The misfit motorcycle

The misfit motorcycle

The Ducati Diavel Carbon is a naughty boy, but only in appearance.

On its launch in 2011, Ducati’s Diavel drew gasps from motorcycle fans across the globe. Its futuristic and awkward appearance was loved by many, yet criticised by others for being too brutish. First rides only brought more controversy. With a powerful Testastretta 1198cc V-Twin sat in an upright, cruiser frame, the question of exactly where it fit into the motorcycle market arose – was it a cruiser or a sportsbike?

As it turned out, the Diavel was neither, but instead a marvel of engineering from the manufacturer that had previously produced such legends as the 750 GT and the 916.

Offering a relaxed riding position, thrilling acceleration and incredibly agile handling, the Diavel was an unlikely star and sold extremely well, despite a high price tag.

Alongside the Diavel, the Italian bike builder unveiled the Carbon, which was clad in the innovative element in an effort to reduce weight and highlight the brand’s sporting heritage.

Ducati has now updated the Diavel Carbon for 2016, and it boasts a host of technical and aesthetic adjustments.

The Carbon edition Diavel has seen a number of updates for 2016, bringing even more bad boy appeal than its predecessor.

Lookswise, the Diavel Carbon is meaner than ever. A new asphalt grey paint job has made its debut, a colour that is complemented by red stripes and the dark chrome paintwork on the frame. Meanwhile, the exhaust manifolds boast a new Zircotec ceramic coating, while the system has also received brushed-effect stainless steel silencer covers.

It retains the 1198cc, liquid-cooled, eight-valve V-twin and 160bhp power output of the original Diavel. A previous update had added twin spark plugs on each cylinder, new camshafts, a revised injection system, a higher compression ratio and improved low-rev torque.

The Diavel’s awkward composure has been called ugly, but when you step back and take in the whole bike, it’s hard not to marvel at it. Ducati’s master craftsmanship has once again shone through to make awkward attractive – think the 999 and 749 of the early 2000s.

Ducati’s master craftsmanship has once again shone through to make awkward attractive

A thick single-sided swing arm joins the fat rear wheel to the sub-frame, which peeks out alluringly from underneath the tank. Meanwhile, a double exhaust sits on the other side of the rear wheel, producing the expected-but-still-impressive V-twin roar.

A removable rear cowl leaves only the redesigned single leather seat exposed, which is deep-set to hold the rider in place when all 162 horses kick in. The long sweeping tank comes to an abrupt halt at the wide handlebars, and the new LED headlamp is topped off with a small screen, which serves only to shield the in-built sat nav on our test model.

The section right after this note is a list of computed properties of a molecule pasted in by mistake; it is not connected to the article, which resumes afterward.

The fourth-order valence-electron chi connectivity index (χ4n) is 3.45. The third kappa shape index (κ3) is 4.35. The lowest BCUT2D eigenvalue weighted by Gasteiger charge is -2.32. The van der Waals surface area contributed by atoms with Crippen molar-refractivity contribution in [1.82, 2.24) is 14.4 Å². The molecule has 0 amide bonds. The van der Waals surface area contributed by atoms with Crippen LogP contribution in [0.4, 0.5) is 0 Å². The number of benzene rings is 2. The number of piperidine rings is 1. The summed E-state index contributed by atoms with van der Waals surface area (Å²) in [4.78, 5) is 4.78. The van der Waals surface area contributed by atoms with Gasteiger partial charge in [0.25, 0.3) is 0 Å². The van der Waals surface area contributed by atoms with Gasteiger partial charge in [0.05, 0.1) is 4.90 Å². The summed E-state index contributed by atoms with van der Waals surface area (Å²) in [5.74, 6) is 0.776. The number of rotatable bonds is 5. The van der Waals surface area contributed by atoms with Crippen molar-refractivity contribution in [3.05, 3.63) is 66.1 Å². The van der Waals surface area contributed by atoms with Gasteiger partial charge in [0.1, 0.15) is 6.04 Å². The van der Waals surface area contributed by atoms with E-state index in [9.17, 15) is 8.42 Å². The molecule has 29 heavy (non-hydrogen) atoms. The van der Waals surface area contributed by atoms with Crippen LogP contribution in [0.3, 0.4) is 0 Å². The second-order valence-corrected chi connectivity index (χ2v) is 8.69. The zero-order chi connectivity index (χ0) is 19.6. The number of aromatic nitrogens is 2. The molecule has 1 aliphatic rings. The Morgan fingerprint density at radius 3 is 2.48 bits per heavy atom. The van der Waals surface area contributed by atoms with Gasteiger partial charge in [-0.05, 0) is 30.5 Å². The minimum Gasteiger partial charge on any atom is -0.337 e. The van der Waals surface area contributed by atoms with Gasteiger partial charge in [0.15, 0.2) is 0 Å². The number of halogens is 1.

There’s no denying the Duc is an eye-catching bike, but when it comes to practicality it falls slightly short. The sit-up-and-beg position leaves the rider exposed to the wind – of which there is plenty when you fully open the throttle – and the handlebar position is a recipe for frostbite in the colder months.

That said, the bike is extremely comfortable, and can be ridden for miles without even a hint of cramp. Two up, it could become slightly tight, however.

A low seat height and well-balanced weight distribution mean the Diavel is an accessible bike for shorter riders. Despite its long tank, thanks to the seat angle it isn’t too far of a stretch to the bars, and the bike is incredibly agile and easy to manoeuvre.

Safety features as standard include Bosch ABS and Ducati Traction Control. While good, the latter is not infallible, and all it took was an eager twist of the throttle on a frosty and slick November morning to send the rear wheel sliding.

The Diavel demands to be ridden fast. Unfortunately, the laws of physics dictate that at high speeds it’s near impossible to cling on, and so a more reserved pace is advised. That said, it cruises comfortably at motorway speed, and power isn’t lacking even in the upper echelons of the 11,000 range. Maximum torque of 130.5Nm is achieved just shy of 8,000 revs.

An electronic ride-by-wire throttle system makes for smooth acceleration in all three riding modes, which are mapped to suit sports, touring and city riding.

The bike performs well in all three modes, which makes it stand out in the cruiser class – these bikes aren’t typically known for their acceleration.

Suspension, meanwhile, is accounted for by 50mm inverted Marzocchi forks and a Sachs monoshock, both of which are fully adjustable.

This adds to the Diavel Carbon’s excellent handling.

An irritating niggle on what was otherwise an extremely impressive bike is the six-speed gearbox’s reluctance to go into neutral. When the engine was warm or cold, it took a number of delicate shifts before the lever would stop between first and second.

At a glance

1198 Testastretta V-Twin

Six-speed manual



Max. Speed
169mph, 0-60mph: 2.6 seconds



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